• Ebonite Interrogator: Now, Private Dix, tell us true things. (Dix mouths words) That won't do, Dix. Your name, your rank, your serial number, are useful only to those Earthly relatives who will apply for your insurance.

    • Jong: It seems to me that a totally different form of life would have developed a totally different form of death.
      Dix: Oh, shut up.
      Jong: Well, death here will truly be a mysterious adventure.

    • Jong: Don't misjudge laughter, Colonel. It's not always a sign of humor. At the moment, I was laughing because I felt sudden confidence. Confidence tickles.
      Brookman: What do you base your confidence on?
      Jong: On friendliness, suspicion. Normal, Earth-bound, basic human emotions. We're behaving like human beings, and as long as we continue to do so, we'll survive.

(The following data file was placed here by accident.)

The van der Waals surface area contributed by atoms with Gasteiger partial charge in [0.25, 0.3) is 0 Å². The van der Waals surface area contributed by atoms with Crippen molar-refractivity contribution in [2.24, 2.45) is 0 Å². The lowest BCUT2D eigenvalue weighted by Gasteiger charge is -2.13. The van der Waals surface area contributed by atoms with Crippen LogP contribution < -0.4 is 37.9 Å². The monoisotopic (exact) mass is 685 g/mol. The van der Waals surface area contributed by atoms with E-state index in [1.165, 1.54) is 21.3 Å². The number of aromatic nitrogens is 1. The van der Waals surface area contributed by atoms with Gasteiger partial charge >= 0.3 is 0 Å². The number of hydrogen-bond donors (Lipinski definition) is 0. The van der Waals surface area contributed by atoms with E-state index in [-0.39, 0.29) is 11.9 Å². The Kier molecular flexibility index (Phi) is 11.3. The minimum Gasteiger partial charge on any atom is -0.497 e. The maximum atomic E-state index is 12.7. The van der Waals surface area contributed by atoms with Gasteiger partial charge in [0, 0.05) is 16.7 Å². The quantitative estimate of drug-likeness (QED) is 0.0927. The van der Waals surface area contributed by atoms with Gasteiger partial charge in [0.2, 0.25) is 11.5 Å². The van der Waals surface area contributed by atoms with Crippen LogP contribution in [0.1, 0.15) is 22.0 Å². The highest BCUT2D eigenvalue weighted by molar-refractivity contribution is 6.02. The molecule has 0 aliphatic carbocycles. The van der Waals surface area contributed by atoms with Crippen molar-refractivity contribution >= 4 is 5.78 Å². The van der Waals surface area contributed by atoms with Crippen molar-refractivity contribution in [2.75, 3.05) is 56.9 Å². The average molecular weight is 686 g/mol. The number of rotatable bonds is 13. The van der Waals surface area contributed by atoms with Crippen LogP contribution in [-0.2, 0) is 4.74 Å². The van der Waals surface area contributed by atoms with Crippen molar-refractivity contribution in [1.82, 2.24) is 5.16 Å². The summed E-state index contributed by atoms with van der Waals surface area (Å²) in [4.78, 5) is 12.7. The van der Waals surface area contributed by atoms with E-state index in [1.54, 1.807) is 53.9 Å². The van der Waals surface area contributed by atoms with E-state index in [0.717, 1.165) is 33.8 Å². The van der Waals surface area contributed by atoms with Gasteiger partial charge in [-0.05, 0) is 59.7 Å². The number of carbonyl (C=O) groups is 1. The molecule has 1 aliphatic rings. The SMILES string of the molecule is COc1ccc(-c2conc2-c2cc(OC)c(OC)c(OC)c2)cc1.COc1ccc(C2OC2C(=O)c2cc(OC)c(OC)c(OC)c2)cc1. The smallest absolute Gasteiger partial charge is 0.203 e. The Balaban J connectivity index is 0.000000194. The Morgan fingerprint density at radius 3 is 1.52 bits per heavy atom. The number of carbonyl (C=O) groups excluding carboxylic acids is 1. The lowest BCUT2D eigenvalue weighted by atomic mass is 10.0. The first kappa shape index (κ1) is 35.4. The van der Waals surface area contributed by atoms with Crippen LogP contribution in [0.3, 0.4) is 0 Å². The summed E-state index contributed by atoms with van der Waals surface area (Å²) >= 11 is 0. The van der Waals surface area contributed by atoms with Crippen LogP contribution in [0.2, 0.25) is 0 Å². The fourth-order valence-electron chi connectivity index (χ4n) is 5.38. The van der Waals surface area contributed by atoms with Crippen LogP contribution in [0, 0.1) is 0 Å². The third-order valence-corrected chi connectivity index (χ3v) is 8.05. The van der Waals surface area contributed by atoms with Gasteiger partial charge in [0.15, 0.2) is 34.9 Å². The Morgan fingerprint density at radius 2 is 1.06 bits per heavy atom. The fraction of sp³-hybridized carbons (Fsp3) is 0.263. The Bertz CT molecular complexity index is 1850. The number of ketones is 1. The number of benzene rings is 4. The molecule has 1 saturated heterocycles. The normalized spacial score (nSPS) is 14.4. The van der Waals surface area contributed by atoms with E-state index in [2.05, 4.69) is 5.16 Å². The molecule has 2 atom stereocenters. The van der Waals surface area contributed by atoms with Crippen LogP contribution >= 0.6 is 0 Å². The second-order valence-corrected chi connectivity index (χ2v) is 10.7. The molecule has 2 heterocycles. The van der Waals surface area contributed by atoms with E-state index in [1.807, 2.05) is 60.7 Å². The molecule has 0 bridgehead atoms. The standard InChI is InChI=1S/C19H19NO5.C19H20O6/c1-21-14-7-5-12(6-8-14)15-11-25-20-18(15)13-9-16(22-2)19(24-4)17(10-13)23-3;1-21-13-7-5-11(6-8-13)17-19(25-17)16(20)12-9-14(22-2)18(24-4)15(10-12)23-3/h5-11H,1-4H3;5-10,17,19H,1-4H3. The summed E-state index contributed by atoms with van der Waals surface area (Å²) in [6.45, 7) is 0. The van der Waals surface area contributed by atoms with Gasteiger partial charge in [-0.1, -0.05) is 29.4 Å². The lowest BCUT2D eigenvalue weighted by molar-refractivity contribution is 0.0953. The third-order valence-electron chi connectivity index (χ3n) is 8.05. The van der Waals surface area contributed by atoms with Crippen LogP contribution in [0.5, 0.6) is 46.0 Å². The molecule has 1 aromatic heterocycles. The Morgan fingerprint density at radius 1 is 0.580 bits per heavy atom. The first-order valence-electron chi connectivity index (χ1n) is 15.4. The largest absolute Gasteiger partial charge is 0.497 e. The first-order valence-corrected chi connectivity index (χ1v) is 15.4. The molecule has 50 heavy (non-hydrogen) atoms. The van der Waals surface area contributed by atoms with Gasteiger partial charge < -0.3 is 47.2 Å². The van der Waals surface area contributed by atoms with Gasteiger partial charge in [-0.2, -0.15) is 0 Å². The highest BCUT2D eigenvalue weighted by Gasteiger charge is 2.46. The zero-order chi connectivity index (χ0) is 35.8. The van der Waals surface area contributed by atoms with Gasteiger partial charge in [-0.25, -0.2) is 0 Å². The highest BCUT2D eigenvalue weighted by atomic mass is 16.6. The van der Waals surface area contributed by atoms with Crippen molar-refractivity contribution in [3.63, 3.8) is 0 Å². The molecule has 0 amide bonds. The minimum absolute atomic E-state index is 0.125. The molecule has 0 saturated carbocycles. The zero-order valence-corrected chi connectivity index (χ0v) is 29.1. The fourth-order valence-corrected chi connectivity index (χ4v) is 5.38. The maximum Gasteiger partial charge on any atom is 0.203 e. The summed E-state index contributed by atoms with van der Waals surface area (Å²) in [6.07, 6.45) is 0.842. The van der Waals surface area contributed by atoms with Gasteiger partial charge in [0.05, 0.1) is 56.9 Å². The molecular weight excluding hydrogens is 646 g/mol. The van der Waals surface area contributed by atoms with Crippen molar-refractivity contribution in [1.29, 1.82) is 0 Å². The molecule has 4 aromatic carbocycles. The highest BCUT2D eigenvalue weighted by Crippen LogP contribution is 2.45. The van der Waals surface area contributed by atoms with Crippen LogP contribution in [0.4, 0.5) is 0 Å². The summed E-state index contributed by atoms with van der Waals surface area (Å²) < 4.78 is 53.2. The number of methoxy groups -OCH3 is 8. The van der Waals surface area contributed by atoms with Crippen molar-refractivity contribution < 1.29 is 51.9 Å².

Brookman: Is that all you're thinking about, Major? Survival?
      Jong: That... and the smell of fog in the San Francisco night.

    • Stone: There's no leniency for a traitor. None at all. He earned the death penalty all by himself. There's no reason why we should handle Major Jong any differently here than if he were down on Earth. I told you all before we were captured, the only laws we would have here were those we brought with us. We need those laws. Even the questionable ones, even the painful ones. We need them. They remind us that we were civilized enough to make them in the first place.
      Jong: Or perhaps to remind us that we are not as civilized as we should be.